Reviewed for Shockya by Harvey Karten. Data-based on Rotten Tomatoes.
Director: Daniel Barnz
Screenwriter: Patrick Tobin
Cast: Jennifer Aniston, Adriana Barraza, Felicity Huffman, William H. Macy, Anna Kendrick, Sam Worthington, Chris Messina, Mamie Gummer
Screened at: Review 1, NYC, 12/2/14
Opens: January 23, 2015
Jennifer Aniston is arguably the most famous actress in Hollywood today. You wouldn’t think she would need to appear in what comes across as a vanity production, although perhaps she was in the mood expand her depth by showing the public that she can be more than she was as a comic figure in the two episodes of “Horrible Bosses.” Aniston does show promise in a serious role as Claire Simmons, in chronic pain and the only one in the sensitivity group chaired by Annette (Felicity Huffman) who will speak her mind. Not for her the clichés that are obligatory after the suicide death of Nina (Anna Kendrick), one of the members of the support group. No “Our hopes and our prayers are with Nina’s husband, Roy (Sam Worthington). Instead, Claire lashes out with a “way to go, Nina,” after a diatribe on the unusual way that Nina’s body was discovered in Acapulco.
As a withdrawn, middle-aged woman whose husband left her after putting up with negativity for too long, Claire is addicted to Percocet for her pain, a drug that she gets by hook or crook. In one scene she shows up at her doctor’s office without a referral but manages to get a prescription from her by promising to write a recommendation for the doctor’s daughter, who has applied to UCLA. In another, she is driven to Tijuana by her loyal housekeeper, Silvana (Adriana Barraza), a woman always by her side and is not Claire’s only friend (unless you count the hunky gardener to shows up now and then to service her).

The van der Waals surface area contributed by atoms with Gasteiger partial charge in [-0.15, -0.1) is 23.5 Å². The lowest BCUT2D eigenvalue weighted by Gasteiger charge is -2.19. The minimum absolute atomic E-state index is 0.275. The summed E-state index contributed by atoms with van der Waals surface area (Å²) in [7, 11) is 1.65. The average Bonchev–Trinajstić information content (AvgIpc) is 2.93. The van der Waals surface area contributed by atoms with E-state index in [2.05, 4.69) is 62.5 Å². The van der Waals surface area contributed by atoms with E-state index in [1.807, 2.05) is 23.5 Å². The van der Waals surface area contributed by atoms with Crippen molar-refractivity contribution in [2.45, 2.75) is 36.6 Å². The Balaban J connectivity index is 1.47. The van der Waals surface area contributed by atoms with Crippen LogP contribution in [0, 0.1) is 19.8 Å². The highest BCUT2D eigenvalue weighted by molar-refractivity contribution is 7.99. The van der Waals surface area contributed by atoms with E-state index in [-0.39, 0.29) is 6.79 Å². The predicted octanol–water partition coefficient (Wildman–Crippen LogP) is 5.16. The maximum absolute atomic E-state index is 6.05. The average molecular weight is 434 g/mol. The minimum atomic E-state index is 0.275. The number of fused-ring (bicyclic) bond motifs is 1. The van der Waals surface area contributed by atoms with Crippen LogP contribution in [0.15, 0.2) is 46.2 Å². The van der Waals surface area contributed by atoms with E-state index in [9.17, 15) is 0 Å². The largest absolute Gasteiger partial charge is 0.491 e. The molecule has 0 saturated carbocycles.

Though this is Aniston’s movie, Adriana Barraza, so wonderful as Amelia in Alejandro Gonzaléz Iñárritu’s “Babel,” in my view the best film of 2006, knocks out the movie’s most comic scene as a woman who, like others in her boss’s life, wonders why she didn’t leave her rich employer months earlier.
Scenes that find Claire hallucinating or dreaming about poor Nina (Anna Kendrick) are too brief, the film more like a showcase for Aniston’s breadth than one which could actually evoke deep audience sympathy,
Rated R. 98 minutes. © Harvey Karten, Member, New York Film Critics Online
Story – C
Acting – B
Technical – B
Overall – C+